Now with answer choice (B), we fix the original issue of replacing IT with ONE.
But it also makes sense...
"to stalk them...blah blah blah...required exceptional hunting skill."

This makes sense! It's in the form of "To Do [X] required [Y]" --Answer (B) --notice you don't need to mention the subject in this case.

Notice how answer (C) would have had to look in order to be correct (must include the subject "hunter"): "In order to Do [X], a hunter required [Y]---but since this is not what (C) is you have to go with answer (B)

Hope that helps

Kudos [?]: 1601 [2], given: 8

SVP
Joined: 14 Apr 2009
Posts: 2139

Kudos [?]: 1601 [2], given: 8

Location: New York, NY

Show Tags

02 Mar 2010, 15:02
2
KUDOS
OK, with the second one, let's just look only at the important part of the sentence. So we can jump straight to this part:

"legislators cite an obstacle to congressional passage being the concern that"

Ask yourself: What is being cited?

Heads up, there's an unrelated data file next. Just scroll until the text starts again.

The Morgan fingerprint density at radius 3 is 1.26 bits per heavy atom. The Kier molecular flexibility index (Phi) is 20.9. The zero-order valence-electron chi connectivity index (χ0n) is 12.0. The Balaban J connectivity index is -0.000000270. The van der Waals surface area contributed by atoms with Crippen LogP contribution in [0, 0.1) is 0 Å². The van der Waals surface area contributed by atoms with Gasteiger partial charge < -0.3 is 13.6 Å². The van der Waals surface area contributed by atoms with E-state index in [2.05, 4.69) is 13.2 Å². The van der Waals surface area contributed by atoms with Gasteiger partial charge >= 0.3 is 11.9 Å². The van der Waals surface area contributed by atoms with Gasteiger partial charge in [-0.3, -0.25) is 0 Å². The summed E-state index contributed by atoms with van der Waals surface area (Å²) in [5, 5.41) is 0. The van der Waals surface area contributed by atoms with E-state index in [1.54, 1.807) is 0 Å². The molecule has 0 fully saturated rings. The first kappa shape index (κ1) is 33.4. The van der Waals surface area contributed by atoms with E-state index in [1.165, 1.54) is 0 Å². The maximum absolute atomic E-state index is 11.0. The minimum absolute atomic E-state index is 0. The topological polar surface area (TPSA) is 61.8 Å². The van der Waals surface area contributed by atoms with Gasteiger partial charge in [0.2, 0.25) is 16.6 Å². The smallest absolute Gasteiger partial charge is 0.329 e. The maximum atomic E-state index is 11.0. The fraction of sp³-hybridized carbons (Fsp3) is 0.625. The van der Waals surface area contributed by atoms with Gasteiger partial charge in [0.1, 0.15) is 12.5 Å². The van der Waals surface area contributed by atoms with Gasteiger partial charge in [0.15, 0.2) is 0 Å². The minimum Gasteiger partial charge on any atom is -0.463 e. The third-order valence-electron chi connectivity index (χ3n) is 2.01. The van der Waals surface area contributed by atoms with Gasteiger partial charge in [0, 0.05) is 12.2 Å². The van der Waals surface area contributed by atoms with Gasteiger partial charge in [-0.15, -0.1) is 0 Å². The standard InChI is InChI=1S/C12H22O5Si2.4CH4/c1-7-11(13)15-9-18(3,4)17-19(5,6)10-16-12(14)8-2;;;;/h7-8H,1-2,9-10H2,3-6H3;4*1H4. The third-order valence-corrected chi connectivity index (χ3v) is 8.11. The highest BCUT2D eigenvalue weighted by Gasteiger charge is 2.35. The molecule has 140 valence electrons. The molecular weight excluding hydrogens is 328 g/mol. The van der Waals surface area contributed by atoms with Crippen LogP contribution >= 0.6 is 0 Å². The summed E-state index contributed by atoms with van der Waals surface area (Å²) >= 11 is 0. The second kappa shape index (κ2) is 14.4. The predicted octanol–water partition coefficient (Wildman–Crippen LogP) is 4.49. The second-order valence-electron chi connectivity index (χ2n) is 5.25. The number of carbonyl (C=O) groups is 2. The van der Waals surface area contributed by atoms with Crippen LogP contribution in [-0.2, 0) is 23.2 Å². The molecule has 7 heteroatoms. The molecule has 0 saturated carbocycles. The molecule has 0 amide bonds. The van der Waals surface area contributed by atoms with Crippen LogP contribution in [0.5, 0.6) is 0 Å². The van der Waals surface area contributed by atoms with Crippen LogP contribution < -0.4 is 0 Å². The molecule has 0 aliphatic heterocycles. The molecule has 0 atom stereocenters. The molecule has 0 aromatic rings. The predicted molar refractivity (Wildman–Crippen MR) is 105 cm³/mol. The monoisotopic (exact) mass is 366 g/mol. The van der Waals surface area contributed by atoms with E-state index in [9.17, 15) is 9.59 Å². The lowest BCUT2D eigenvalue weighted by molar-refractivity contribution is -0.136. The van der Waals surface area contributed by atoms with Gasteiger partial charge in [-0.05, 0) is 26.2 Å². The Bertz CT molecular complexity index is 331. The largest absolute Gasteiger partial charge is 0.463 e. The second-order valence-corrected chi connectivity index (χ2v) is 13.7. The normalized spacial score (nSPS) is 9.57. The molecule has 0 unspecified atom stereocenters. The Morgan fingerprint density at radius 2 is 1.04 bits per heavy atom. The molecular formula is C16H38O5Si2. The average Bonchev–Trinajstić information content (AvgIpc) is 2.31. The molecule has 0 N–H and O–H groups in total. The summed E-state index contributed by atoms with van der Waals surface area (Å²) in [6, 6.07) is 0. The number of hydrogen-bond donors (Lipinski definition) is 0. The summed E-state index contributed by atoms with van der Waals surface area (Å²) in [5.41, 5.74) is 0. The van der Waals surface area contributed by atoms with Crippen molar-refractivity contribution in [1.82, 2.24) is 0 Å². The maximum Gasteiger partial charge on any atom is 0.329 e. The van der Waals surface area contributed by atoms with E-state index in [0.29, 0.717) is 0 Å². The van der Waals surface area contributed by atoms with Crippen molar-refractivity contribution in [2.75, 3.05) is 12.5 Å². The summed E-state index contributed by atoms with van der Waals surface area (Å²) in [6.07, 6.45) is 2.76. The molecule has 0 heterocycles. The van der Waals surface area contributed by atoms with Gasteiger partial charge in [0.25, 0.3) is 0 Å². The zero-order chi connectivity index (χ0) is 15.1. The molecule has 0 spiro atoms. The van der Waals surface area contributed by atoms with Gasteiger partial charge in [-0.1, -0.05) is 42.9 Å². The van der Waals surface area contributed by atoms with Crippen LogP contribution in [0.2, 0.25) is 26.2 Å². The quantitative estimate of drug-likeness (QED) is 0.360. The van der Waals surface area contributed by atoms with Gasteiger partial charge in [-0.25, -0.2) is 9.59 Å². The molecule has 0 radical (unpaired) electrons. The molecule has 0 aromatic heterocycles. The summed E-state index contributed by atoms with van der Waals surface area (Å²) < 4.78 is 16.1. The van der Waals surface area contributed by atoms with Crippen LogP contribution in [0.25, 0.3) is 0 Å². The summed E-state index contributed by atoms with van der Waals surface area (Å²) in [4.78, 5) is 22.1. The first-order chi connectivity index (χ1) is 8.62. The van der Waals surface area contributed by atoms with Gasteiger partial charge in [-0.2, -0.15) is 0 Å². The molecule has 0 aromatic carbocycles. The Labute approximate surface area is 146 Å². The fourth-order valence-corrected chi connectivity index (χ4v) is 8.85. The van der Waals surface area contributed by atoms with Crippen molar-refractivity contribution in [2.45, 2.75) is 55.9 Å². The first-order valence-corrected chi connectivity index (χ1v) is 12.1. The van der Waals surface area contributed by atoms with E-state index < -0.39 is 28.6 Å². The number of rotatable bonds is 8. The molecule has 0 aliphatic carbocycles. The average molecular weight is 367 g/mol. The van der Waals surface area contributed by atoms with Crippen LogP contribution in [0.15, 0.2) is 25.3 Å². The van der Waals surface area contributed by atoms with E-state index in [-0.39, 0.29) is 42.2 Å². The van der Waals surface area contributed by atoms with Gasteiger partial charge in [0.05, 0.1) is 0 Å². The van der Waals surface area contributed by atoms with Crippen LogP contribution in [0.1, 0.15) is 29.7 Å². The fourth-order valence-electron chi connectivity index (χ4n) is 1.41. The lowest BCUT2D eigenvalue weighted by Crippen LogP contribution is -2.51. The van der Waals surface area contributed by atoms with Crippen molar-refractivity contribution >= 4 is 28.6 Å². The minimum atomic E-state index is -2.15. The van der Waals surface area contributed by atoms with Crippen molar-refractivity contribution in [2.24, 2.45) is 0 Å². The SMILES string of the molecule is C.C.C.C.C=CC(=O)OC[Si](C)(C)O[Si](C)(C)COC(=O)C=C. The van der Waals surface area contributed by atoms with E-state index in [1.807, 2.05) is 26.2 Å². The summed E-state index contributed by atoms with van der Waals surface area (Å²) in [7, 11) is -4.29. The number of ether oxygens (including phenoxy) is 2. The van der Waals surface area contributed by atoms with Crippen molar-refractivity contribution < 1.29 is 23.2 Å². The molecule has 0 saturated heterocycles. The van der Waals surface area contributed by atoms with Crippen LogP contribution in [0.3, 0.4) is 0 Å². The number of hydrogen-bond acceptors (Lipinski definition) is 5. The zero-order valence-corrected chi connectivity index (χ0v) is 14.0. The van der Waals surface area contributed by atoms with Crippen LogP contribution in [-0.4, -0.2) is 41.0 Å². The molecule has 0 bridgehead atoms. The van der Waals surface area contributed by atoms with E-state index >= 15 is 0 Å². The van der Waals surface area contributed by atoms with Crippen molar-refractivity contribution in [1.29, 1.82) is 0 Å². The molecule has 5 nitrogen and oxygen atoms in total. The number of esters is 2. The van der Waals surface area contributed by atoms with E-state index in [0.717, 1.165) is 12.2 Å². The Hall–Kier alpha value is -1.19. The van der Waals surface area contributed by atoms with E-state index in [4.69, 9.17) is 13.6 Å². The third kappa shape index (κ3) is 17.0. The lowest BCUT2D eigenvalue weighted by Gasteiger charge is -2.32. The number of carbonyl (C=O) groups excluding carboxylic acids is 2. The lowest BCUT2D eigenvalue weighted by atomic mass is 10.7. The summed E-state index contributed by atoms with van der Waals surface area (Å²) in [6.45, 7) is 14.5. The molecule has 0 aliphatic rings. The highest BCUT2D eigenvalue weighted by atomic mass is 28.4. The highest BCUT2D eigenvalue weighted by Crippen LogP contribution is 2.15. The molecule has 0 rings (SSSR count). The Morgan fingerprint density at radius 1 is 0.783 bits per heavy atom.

Well, what the legislators are citing is "the concern that blah blah blah"

Legislators are citing some kind of concern.

The phrase "an obstacle to congressional passage" is just a description of that concern.

They are afraid the concern about "blah blah blah" is acting as "an obstacle to congressional passage"---meaning this concern is preventing the legislation/act/funding from passing through congress easily.

Now you chose (A)--which would be correct if it looked more like this:
"legislators cite an obstacle to congressional passage AS the concern that..."
"legislators cite an obstacle to congressional passage being the concern that..."---no no no no....

The phrase "being the concern" is not right.

"legislators cite as an obstacle to congressional passage the concern that..."

Notice the "fluff" words are "as an obstacle to congressional passage"---these are just descriptive words that make sense.

Now take out the fluff and read it:

"legislators cite.....the concern that..."---sounds fine.

So (C) correctly captures the meaning of what we are trying to say in a structural manner that is accurate and error-free so (C) is the answer.

Kudos [?]: 1601 [2], given: 8

Intern
Joined: 23 Feb 2010
Posts: 21

Kudos [?]: 12 [0], given: 7

Show Tags

02 Mar 2010, 22:49
Thanks for the explanation! kudos to you

Kudos [?]: 12 [0], given: 7

BSchool Forum Moderator